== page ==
Spring is still soup season

THE OTHER DAY IT WAS SO BLUSTERY AND COLD that I decided soup was in order. A nice between-season soup is the leek-potato one, and you can add fresh parsley or other greens to it just before serving to give it a fresher spring flavor. I found that I’d written a blog about it years ago, and it sounded good enough to recycle. It reminded me to sweat those leeks (awful as it sounds)! And though I was lacking stock or broth of any kind, I just used water and it was still just fine. With some bread or popovers, and perhaps a salad — I’d call it a meal fit for the season.

Fresh leeks are a glorious, yet humble, sign of spring — and when Cathy’s neighbor brought over a big bagful of freshly picked leeks, I set to work on some leek-potato soup.

Most of this work took place around the sink, as leeks like to hold on to dirt in their layers, so they demand a lot of cleaning.  Basically, you cut off the dark green leaves and the root-y bottoms, then run the rest (the white and light green parts) under running water, making sure you clean between the layers. If the leeks are very fat, slice them vertically before cutting your horizontal slices.

I’ve never been quite happy with the texture of leeks in the soup I’ve made previously, so this time I consulted Cathy’s cookbook from America’s Test Kitchen, and these experts supplied the ultimate tip: sweat the leeks.

It’s not the most attractive term, but basically it means that you saute the slices of leeks in some oil or butter, and then put a lid on top for 15 minutes or so. The leeks continue to cook in their own moisture, and they will become meltingly soft and intense.

Now all you need to do is to add some vegetable or chicken broth, a bay leaf and perhaps some thyme, salt and pepper, and a few potatoes — red or white or Yukon gold — cleaned and cut into about 1/2-inch dice. You can leave the skins on if you like. Cook till the potatoes are soft, then smash some of them against the side of the pot to thicken the soup. It’s nice left chunky like this, with pieces of potato and leek in your soup bowl.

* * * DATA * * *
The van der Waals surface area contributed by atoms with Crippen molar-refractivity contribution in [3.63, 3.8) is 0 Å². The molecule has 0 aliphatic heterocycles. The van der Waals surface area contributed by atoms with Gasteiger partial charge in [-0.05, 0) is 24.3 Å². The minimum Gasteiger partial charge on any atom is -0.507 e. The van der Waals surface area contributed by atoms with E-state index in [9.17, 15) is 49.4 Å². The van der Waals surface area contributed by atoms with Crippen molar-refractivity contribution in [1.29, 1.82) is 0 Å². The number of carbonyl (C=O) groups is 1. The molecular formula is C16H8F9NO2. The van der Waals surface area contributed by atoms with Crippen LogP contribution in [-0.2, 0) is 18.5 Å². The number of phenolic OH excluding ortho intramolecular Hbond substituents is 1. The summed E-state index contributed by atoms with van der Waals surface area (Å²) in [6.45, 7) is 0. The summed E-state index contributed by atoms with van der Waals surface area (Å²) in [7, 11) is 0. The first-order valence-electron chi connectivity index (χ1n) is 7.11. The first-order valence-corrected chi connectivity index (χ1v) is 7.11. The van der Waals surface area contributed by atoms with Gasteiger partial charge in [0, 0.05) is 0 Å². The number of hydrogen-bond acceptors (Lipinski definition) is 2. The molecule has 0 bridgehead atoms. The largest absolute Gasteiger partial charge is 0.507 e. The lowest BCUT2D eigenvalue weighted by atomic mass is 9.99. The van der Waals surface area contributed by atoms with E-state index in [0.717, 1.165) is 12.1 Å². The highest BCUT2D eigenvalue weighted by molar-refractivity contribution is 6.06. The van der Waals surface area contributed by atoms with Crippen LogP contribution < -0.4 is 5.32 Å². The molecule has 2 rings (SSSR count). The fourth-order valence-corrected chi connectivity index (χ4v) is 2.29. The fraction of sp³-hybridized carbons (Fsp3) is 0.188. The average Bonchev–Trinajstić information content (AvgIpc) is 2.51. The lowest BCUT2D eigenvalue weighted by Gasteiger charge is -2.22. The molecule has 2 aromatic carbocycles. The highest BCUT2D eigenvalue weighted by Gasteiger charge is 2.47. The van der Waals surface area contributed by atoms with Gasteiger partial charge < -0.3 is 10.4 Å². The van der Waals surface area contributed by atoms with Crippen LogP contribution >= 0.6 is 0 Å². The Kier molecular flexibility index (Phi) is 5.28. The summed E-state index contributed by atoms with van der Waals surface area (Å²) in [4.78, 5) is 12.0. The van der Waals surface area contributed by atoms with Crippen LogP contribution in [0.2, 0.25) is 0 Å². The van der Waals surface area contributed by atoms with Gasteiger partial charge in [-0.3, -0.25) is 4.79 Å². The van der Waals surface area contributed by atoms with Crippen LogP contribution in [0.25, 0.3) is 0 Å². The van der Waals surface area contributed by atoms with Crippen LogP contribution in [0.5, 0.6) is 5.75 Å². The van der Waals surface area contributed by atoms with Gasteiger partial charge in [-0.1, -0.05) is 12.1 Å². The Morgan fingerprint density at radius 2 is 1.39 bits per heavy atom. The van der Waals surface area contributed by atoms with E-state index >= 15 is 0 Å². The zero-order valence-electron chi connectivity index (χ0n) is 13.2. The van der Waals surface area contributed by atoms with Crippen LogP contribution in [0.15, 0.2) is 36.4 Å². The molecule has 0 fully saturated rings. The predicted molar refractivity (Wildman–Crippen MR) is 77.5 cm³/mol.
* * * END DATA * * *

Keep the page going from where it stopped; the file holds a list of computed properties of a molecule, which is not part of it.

I found this advertisement in a store flier. Were the mushrooms leaking out of the strudel?

Do not confuse a leek with a leak. If in doubt, please contact me for proofreading advice.



Filed under fall, Praise for other cooks, soup, spring, supper time, Uncategorized, vegetables, winter

6 responses to “Spring is still soup season

  1. Rick Steigmeyer

    Very nice weaving of wonderful recipes, photos, drawings, personality and humor. I love your blog.

  2. Elsie Antee

    Hi Toby,
    I always enjoy reading your new recipes & fabulous, interesting stories. You are so creative & in a sense, your stories remind me very much of your Dad, although he wasn’t much into cooking. Thanks so much for sharing.

    • lemonodyssey

      hi Elsie —
      Actually, my Dad loved the magic and chemistry of cooking and I remember he often impressed us with the wonder of an “oven pancake” or German oven pancakes, known more commonly as “Dutch babies.” I’ll have to post that recipe here soon. He also made schmarn, which is kind of a rich, scrambled pancake. And German potato salad, delicious and simple potato salad with vinagrette dressing. No mayonnaise!

  3. Maggie

    Woke up to snow today, April 5th! Definitely time to make soup. maggie


    Thank you Toby–When I get some leeks I will definitely make this. Would love the German potato salad recipe.
    Am still in the Mushroomers Assoc.(remember when we hunted shrooms for the show?), and more active in it.
    Thanks for the recipes and little bits of cookery art.

    Martha Dyck

    • lemonodyssey

      Yes, Martha, of course I remember hunting for mushrooms with you! I think you have more stamina than I do for cold wet autumn weather! Good to hear from you. Toby

Leave a Reply

Fill in your details below or click an icon to log in:

WordPress.com Logo

You are commenting using your WordPress.com account. Log Out /  Change )

Google photo

You are commenting using your Google account. Log Out /  Change )

Twitter picture

You are commenting using your Twitter account. Log Out /  Change )

Facebook photo

You are commenting using your Facebook account. Log Out /  Change )

Connecting to %s